HONOLULU — A University of Hawaii report published Monday found regulatory costs account for more than half of the price of a new condominium in Hawaii, a place where high housing costs are fueling an exodus of local-born residents searching for cheaper places to live.

Some are worried the migration of Native Hawaiians and other local residents could accelerate if the rebuilding of the wildfire-stricken Maui town of Lahaina makes housing there unaffordable for people from the community.

The report from the university’s Economic Research Organization found the median price of a new two-bedroom condo in Hawaii is $672,000, more than twice the nationwide average of $300,000.

Regulatory costs comprised an average of $387,000, or 58% of the median Hawaii price, according to the report. Construction costs accounted for 41% and land 1.4%, the report said.

Hawaii condos ranked highest in the nation for average land cost per half-acre and construction costs. California topped the country in terms of per-unit regulatory costs, and New York came in second. Hawaii ranked third.

Justin Tyndall, an assistant professor of economics at the university and one of the report’s co-authors, attributed more than half of Hawaii’s regulatory costs to long delays in the permitting process, requirements for a minimum number of parking spaces and other regulations. He noted that in the past five years, the median wait time for a construction permit to build a multifamily project in the islands was 400 days.

Another significant contributor, he said, was the requirement that developers build road, sewer and other infrastructure as a condition for receiving construction permits.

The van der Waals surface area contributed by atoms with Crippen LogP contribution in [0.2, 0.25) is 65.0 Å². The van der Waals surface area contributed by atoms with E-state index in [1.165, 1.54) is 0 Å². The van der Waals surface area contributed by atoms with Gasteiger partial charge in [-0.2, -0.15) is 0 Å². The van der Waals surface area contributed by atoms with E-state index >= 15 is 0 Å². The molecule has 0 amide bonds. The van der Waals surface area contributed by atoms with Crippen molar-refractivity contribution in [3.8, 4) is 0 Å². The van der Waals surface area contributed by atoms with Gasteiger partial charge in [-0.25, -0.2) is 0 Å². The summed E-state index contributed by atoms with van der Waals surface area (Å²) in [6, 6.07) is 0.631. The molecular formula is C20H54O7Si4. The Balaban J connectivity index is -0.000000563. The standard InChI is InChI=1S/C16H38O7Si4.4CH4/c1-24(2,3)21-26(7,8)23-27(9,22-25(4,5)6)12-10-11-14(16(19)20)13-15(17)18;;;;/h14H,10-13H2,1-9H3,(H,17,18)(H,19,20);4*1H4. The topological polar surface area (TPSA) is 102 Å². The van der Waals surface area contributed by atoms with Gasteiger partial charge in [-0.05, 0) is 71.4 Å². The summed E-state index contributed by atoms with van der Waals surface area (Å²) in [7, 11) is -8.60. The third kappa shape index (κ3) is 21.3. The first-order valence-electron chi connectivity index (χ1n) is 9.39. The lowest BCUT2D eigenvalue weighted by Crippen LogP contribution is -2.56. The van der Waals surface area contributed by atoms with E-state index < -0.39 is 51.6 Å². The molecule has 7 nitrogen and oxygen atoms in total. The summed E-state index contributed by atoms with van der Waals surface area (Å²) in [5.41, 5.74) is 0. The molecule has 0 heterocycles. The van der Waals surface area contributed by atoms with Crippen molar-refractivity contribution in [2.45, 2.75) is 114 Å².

“This just shifts this whole burden of who’s paying for infrastructure onto developers. And ultimately that gets passed on to the purchasers of new housing,” Tyndall told reporters during a news conference.

Other states also impose this requirement on developers, but he said Hawaii was “above average” in its willingness to have developers pay these fees.

Traditionally, county governments built this infrastructure with property tax proceeds, according to the report.

On a county basis, Kauai and Maui per-unit condo regulatory costs were much higher than the state average at $567,000 and $561,000, respectively.

Tyndall said overall Maui needs more multifamily housing for housing to be more affordable, requiring reforms to make it easier to build. The report didn’t have “specific lessons” for Lahaina, he said, adding that the question “should be left up to the people of Lahaina.”

The researchers compared the prices of newly built condos rather than single-family homes because building materials, labor and land all have observable market prices. In contrast, they said the price of a single-family home is largely determined by land costs.

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